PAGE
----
'China's provocative decision to station a $1bn (£600m) deep-sea oil drilling rig in disputed waters 120 miles off Vietnam – well within Hanoi's 200-mile exclusive economic zone, in clear breach of a 2011 bilateral maritime pact and in defiance of regional and international agreements' ( Simon Tisdall, Vietnam's fury at China's expansionism can be traced to a troubled history, Guardian May 15 2014 )The anti-Chinese riots across Vietnam reflect the upsurge in nationalism in the Far East created by the pathological quest for control over the oil and gas in the South China Sea and China's bid for regional economic and military hegemony in opposition to US designs to thwart these ambitions by .
China has been prepared to back up the CNOOC's drilling off the Paracel Islands with 80 ships to protect the oil rig on its journey against Vietnamese vessels which were rammed and blasted with water cannon. This follows on from tensions in May 2011 when PetroVietnam's oil exploration vessels were harassed.
With the race to control the energy rich South China Sea on, Washington has been moving ever closer to Vietnam and even Burma where since 2013 both the US and Britain have been seeking to strengthen military ties and strike lucrative arms deals. This is termed by some as "Investing in Strategic Alignment"
The US is not, as Simon Tisadall claims, 'wary of closer ties' with Vietnam as it 'must first improve its human rights record'. This is only important in what is known as 'public diplomacy': where vital interests and checking Chinese energy ambitions are concerned human rights are not considered important.
On the contrary, US Defence Secretary Leon Panetta has lauded the '“tremendous potential” for bilateral defence cooperation, especially between the Vietnamese and US navies with US access to Cam Ranh Bay ,a deepwater port , needed to patrol the sea lanes essential for China's import of oil and gas.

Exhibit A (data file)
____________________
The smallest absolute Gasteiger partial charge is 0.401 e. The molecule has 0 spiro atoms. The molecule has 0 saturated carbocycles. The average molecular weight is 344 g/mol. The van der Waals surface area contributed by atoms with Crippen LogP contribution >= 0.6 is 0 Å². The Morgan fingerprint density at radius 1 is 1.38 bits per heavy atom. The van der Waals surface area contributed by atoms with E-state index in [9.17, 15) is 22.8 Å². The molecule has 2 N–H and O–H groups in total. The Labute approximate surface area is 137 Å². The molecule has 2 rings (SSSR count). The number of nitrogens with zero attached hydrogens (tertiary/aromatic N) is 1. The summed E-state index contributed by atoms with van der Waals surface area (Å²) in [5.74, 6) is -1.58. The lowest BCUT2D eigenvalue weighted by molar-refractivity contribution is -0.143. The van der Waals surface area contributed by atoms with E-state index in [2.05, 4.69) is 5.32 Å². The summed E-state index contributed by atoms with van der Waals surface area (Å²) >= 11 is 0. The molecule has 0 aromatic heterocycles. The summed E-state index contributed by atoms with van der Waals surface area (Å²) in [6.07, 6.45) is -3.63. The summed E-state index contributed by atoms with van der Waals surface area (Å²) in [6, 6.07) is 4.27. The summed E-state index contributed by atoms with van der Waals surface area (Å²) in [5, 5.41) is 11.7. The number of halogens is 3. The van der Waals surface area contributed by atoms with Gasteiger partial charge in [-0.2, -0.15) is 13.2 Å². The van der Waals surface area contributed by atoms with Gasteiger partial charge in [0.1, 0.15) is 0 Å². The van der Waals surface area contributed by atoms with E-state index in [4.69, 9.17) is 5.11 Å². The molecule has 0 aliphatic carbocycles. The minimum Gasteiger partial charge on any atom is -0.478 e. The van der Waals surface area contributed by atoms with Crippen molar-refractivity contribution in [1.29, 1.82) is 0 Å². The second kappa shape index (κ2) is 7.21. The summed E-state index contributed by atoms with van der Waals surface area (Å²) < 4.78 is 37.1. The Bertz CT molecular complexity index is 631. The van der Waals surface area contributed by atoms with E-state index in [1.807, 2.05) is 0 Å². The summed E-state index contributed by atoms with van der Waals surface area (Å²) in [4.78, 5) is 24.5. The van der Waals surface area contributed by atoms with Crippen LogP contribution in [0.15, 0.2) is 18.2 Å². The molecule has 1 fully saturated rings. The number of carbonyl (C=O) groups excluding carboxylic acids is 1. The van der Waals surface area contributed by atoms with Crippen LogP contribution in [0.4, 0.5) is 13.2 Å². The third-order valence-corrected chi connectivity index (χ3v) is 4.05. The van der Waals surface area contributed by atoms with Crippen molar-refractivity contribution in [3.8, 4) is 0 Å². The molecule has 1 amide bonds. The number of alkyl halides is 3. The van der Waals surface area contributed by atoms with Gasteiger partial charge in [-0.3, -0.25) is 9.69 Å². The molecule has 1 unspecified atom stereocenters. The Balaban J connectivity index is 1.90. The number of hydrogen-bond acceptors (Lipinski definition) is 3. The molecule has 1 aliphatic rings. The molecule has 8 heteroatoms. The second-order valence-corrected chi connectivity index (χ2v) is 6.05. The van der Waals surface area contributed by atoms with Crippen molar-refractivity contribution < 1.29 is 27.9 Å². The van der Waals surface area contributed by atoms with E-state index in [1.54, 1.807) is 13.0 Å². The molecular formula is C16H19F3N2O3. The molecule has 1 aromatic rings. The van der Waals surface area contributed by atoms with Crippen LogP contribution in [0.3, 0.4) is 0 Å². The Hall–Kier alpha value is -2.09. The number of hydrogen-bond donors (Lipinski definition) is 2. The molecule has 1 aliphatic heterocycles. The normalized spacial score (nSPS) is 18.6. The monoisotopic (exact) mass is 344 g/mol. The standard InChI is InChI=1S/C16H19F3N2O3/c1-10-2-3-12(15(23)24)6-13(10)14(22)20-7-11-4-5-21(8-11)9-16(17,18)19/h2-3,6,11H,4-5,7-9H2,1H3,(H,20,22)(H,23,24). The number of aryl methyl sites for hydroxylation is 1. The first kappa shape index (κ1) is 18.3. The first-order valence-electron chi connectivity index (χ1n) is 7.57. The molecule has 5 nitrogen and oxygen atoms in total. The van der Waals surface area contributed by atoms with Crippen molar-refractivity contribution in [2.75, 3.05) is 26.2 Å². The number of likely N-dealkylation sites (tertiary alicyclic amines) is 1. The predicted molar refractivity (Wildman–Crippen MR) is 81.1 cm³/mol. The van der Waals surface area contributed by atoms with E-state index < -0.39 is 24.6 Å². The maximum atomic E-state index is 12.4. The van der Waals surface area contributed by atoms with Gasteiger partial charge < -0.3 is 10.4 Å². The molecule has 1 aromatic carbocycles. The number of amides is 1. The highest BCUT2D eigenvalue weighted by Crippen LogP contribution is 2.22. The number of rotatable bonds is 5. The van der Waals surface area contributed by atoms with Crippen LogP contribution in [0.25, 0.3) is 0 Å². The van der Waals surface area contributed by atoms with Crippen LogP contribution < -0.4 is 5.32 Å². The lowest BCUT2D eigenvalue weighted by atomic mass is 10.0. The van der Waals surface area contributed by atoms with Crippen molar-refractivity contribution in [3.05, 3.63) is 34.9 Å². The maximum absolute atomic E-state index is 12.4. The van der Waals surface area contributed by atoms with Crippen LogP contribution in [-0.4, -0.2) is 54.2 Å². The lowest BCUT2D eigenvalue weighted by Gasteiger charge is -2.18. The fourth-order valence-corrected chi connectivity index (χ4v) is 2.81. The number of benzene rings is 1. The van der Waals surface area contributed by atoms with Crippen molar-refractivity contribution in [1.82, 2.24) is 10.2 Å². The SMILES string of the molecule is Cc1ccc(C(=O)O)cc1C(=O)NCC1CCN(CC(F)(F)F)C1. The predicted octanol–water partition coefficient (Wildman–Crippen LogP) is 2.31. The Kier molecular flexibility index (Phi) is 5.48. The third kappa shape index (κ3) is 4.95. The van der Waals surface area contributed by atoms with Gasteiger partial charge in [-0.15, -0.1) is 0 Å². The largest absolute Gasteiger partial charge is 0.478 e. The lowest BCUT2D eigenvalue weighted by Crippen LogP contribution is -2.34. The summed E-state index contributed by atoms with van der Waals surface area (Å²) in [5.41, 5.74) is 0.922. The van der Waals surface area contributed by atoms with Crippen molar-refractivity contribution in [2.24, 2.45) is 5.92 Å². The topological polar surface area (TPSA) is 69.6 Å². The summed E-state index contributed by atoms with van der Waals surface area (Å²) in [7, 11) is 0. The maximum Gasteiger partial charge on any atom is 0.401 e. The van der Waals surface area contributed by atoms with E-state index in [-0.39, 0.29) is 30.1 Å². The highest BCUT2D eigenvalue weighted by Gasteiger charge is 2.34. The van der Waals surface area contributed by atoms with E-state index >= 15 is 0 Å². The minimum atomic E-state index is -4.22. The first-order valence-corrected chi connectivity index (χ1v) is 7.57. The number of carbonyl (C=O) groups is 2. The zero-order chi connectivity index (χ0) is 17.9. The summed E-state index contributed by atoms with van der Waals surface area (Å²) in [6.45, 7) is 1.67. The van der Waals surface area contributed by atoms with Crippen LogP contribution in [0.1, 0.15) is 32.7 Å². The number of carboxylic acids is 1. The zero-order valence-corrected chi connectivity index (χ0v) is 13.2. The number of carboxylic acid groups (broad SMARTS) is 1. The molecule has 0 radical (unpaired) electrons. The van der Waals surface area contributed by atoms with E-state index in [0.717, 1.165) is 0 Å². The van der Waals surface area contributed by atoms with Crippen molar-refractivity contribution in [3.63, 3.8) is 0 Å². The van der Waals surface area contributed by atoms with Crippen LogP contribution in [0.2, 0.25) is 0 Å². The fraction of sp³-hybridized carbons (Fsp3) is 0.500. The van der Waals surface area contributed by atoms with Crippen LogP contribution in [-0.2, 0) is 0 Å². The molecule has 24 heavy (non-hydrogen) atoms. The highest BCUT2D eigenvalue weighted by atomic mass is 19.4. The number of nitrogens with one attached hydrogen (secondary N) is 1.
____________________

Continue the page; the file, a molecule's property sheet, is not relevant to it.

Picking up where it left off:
In fact, it is Vietnam that is wary of allowing the US navy full access to its naval facilities. Washington has only refrained from going ahead with full on arms deals because Vietnam has feared that by giving the US Navy full military use of Vietnamese ports, the US could interfere in its domestic affairs.
Cam Ranh Bay was used by the US during the Vietnam War in its struggle against the Vietnamese communists. Hanoi has also had to consider that moving closer to Washington too quickly could precipitate a hostile reaction from its neighbour, an emerging global economic and military superpower.
Vietnam is regarded by Washington as an essential partner in the Asia-Pacific region because of the 'pivot to Asia' strategy. With shale oil giving the US more energy independence from the Middle East, Obama's administration has been able to devise a new strategy for holding China over the barrel as regards oil.
By exercising regional control over the South East China Sea, the US could also block the flow of energy supplies to Chinese economy, one that depends on oil imports from Saudi Arabia, Iran, Iraq, Oman and Angola. This threat has been countered by the build up of China's navy and quest for oil security.
As Michael Klare puts it,'the Obama administration evidently aims to acquire the twenty-first century energy equivalent of twentieth-century nuclear blackmail'. With China, Brazil and India rapidly industrialising and the age of easy oil ending, the race is on to control what's left of global fossil fuels.
Klare has referred to a global New Cold War in which military ties and access to energy ( and blocking off the access by other Great Powers ) has triggered off an arms race in Asia that has led to greater tensions, a risk of naval clashes and 'inadvertent escalation', making the region a 'powder keg' waiting to explode.
Across the Asia-Pacific region, the US has attempted to encircle China by building up a neo-imperial alliance with Australia, the Philippines, Vietnam, Japan, Singapore and Thailand to contain China and retain its global hegemony no matter the costs or the risks.